Disaccharides - These are the sugars having two monomeric units, and thus it is called di_saccharide. Some examples are maltose, sucrose, and lactose. Maltose is the action of an enzyme and it gives glucose +glucose; Sucrose (or cane sugar) in the action of invertase produces fructose + glucose, and Lactose(milk sugar) in the action of enzyme lactase produces galactose + glucose.

Trisaccharides - These contain three monomers like raffinose.

Tetrasaccharides - These contain four monomeric units like stachyose.

FAQ (Frequently Asked Questions)

1. What are Glycolipids?

Answer: Glycolipids are essential for cell recognition and for modulating the function of membrane proteins, which act as receptors. Generally, glycolipids are the lipid molecules bound to oligosaccharides, which present in the lipid bilayer. In addition, they may serve as receptors for cell signalling and cellular recognition. The oligosaccharide head serves as a binding partner in the receptor activity. The receptors' binding mechanisms to the oligosaccharides depend on the oligosaccharide composition presented or exposed above the membrane surface.

2. Give the Side Effects of Oligosaccharides?

Answer: Since maltotriose oligosaccharides are indigestible, humans lack the enzymes necessary to break them down in the small intestine. So, they reach the large intestine, where the beneficial colonic bacteria break them down (into ferment) to the absorbable nutrients that provide some energy–about 2 Calories (kilocalories) per one gram on average. Certain breakdown products of the oligosaccharides–namely short-chain fatty acids (SCFAs) – can have a beneficial effect on the large intestinal lining.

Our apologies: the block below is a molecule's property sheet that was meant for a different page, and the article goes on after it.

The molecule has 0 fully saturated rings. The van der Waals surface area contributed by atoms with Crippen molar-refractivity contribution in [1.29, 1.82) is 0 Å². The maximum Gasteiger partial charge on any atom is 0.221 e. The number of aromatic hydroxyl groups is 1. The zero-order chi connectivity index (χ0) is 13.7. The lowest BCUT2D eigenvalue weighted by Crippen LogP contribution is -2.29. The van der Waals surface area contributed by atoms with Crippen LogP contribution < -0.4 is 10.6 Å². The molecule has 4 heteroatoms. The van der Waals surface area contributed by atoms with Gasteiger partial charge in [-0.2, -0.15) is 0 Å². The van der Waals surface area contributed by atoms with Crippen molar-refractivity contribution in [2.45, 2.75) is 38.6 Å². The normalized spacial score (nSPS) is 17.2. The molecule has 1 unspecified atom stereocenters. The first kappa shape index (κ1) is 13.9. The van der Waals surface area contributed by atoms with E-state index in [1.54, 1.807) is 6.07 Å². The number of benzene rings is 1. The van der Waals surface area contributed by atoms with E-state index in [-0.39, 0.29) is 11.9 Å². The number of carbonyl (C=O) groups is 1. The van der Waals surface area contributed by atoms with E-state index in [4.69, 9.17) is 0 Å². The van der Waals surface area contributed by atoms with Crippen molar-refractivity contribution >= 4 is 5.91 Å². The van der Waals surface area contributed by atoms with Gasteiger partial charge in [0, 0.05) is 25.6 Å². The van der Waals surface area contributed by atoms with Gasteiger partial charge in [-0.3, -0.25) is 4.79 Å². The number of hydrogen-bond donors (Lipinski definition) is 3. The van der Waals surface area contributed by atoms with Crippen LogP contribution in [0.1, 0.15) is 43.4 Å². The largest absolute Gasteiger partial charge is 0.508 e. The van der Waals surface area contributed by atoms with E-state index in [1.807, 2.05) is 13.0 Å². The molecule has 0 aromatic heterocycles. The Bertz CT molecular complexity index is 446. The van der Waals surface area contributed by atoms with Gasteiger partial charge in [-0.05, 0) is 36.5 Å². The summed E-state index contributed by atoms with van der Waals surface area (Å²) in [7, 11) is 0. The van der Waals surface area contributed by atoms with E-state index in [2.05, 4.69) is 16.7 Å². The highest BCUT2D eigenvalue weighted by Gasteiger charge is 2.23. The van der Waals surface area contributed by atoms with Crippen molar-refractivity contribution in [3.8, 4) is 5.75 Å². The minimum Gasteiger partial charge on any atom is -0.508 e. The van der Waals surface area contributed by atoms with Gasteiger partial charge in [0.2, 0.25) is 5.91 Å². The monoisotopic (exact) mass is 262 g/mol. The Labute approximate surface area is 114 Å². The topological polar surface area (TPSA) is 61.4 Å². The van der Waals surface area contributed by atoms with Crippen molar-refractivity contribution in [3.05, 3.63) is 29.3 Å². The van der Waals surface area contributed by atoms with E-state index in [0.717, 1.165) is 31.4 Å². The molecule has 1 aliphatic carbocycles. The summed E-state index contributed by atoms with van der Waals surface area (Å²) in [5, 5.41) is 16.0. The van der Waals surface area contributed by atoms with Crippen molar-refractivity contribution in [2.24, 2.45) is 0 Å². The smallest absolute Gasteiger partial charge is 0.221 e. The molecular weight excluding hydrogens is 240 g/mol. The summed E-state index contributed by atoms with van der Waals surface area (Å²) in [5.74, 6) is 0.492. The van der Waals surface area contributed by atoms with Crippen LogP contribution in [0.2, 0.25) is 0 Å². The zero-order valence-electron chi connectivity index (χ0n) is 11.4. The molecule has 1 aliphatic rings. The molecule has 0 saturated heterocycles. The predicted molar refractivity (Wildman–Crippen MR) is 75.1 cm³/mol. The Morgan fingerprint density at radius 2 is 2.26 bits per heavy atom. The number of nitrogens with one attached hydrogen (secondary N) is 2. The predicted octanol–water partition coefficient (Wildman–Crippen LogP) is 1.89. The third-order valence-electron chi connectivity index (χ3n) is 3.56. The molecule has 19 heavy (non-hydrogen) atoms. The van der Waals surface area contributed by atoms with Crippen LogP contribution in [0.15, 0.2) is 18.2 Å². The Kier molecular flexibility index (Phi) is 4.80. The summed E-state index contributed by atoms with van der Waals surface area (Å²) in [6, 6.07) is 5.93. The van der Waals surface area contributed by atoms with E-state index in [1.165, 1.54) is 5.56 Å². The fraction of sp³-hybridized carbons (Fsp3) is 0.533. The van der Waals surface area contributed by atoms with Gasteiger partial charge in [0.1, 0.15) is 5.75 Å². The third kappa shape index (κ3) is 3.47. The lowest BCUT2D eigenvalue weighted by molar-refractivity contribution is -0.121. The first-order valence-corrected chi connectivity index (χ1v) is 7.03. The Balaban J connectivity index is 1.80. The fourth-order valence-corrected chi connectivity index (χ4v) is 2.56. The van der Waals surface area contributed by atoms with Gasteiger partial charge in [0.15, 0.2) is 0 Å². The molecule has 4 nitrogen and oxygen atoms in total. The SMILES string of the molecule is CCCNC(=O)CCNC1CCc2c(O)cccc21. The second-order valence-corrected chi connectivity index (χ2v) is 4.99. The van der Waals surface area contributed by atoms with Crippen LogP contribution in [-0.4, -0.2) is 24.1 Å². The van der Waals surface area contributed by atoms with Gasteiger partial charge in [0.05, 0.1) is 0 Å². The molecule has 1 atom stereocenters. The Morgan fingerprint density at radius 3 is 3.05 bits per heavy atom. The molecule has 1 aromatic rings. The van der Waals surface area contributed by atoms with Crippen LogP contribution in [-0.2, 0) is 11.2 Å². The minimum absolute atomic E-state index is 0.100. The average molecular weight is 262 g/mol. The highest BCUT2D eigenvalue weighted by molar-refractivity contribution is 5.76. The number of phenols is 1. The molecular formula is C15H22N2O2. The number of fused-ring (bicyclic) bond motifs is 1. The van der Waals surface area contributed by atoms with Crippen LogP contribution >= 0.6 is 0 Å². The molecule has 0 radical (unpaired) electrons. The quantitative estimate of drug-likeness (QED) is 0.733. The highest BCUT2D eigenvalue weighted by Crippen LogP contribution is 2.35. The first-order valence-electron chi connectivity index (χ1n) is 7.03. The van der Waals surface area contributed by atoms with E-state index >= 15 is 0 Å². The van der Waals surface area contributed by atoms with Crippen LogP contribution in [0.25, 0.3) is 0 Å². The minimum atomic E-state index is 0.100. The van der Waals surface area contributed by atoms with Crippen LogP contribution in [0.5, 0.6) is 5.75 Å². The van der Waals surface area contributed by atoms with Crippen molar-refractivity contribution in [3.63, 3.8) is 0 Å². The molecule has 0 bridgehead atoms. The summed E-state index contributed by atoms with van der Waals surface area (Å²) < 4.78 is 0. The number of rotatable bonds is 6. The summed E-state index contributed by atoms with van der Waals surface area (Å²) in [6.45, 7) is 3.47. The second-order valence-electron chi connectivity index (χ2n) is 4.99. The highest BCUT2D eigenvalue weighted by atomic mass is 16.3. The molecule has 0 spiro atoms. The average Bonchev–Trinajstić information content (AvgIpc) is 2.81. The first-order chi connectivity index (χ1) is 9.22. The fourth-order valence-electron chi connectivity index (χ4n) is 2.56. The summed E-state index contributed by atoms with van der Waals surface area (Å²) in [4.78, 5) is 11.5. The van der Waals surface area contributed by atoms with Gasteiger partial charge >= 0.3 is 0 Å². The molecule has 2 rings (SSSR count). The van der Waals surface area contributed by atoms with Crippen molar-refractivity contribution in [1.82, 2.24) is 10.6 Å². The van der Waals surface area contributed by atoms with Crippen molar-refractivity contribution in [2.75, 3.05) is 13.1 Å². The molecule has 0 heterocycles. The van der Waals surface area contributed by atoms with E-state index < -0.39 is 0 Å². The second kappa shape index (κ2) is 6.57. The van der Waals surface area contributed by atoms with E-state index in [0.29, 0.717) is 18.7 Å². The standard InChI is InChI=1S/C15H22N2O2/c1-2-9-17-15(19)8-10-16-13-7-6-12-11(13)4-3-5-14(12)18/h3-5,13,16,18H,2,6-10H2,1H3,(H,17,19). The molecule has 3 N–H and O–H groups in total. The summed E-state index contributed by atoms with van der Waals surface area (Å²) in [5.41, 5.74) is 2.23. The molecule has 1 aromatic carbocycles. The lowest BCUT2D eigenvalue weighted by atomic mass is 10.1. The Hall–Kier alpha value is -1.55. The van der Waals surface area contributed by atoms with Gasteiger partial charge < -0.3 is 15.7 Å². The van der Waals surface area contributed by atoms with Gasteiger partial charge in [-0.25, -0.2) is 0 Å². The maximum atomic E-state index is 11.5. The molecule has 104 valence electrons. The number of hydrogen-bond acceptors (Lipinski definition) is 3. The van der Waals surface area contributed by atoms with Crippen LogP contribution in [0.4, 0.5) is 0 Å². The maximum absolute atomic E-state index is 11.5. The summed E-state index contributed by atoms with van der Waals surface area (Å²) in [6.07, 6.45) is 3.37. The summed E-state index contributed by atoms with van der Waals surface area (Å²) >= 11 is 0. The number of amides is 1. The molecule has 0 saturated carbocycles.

3. What are Glycoproteins?

Answer: Glycoproteins have distinct Oligosaccharide structures that have significant effects on several of their properties, affecting the critical functions such as solubility, resistance, and antigenicity to proteases. Also, glycoproteins are relevant as cell-adhesion molecules, cell-surface receptors, tumour antigens, and immunoglobulins.

4. Explain the role of Oligosaccharides as Prebiotics?

Answer: Prebiotics are non-digestible nutrients, which selectively promote the normal intestinal bacteria growth that may have beneficial effects on the large intestinal lining. Currently, oligosaccharides considered as prebiotics include oligofructose or fructooligosaccharides or fructooligosaccharide (FOS) and trans-galactooligosaccharides (TOS).